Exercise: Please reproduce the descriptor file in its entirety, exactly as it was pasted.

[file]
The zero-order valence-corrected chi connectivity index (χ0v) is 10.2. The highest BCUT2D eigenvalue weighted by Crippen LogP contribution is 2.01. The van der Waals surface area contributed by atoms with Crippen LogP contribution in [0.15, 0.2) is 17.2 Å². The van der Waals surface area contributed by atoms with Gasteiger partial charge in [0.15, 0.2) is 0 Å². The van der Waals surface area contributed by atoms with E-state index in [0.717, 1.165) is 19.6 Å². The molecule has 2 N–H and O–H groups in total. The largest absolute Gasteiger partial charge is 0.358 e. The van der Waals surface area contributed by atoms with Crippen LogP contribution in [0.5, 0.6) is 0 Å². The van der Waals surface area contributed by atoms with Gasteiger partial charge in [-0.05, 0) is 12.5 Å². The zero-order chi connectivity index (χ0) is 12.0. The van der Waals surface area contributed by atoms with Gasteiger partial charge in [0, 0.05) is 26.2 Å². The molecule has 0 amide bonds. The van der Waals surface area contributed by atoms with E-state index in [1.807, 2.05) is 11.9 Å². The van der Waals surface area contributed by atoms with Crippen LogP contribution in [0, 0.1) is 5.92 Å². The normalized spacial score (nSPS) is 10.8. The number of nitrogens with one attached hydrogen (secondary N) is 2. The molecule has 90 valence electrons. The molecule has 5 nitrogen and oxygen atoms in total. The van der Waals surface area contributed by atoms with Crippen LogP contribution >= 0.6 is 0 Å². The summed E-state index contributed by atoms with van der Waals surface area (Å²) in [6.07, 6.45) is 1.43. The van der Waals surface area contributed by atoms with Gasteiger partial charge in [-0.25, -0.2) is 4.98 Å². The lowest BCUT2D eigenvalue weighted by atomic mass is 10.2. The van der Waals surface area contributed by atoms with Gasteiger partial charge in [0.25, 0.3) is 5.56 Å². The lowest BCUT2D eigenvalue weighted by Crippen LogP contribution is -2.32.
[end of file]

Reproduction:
The zero-order valence-corrected chi connectivity index (χ0v) is 10.2. The highest BCUT2D eigenvalue weighted by Crippen LogP contribution is 2.01. The van der Waals surface area contributed by atoms with Crippen LogP contribution in [0.15, 0.2) is 17.2 Å². The van der Waals surface area contributed by atoms with Gasteiger partial charge in [0.15, 0.2) is 0 Å². The van der Waals surface area contributed by atoms with E-state index in [0.717, 1.165) is 19.6 Å². The molecule has 2 N–H and O–H groups in total. The largest absolute Gasteiger partial charge is 0.358 e. The van der Waals surface area contributed by atoms with Crippen LogP contribution in [0.5, 0.6) is 0 Å². The van der Waals surface area contributed by atoms with Gasteiger partial charge in [-0.05, 0) is 12.5 Å². The zero-order chi connectivity index (χ0) is 12.0. The van der Waals surface area contributed by atoms with Gasteiger partial charge in [0, 0.05) is 26.2 Å². The molecule has 0 amide bonds. The van der Waals surface area contributed by atoms with E-state index in [1.807, 2.05) is 11.9 Å². The van der Waals surface area contributed by atoms with Crippen LogP contribution in [0, 0.1) is 5.92 Å². The normalized spacial score (nSPS) is 10.8. The number of nitrogens with one attached hydrogen (secondary N) is 2. The molecule has 90 valence electrons. The molecule has 5 nitrogen and oxygen atoms in total. The van der Waals surface area contributed by atoms with Crippen LogP contribution >= 0.6 is 0 Å². The summed E-state index contributed by atoms with van der Waals surface area (Å²) in [6.07, 6.45) is 1.43. The van der Waals surface area contributed by atoms with Gasteiger partial charge in [-0.25, -0.2) is 4.98 Å². The lowest BCUT2D eigenvalue weighted by atomic mass is 10.2. The van der Waals surface area contributed by atoms with Gasteiger partial charge in [0.25, 0.3) is 5.56 Å². The lowest BCUT2D eigenvalue weighted by Crippen LogP contribution is -2.32.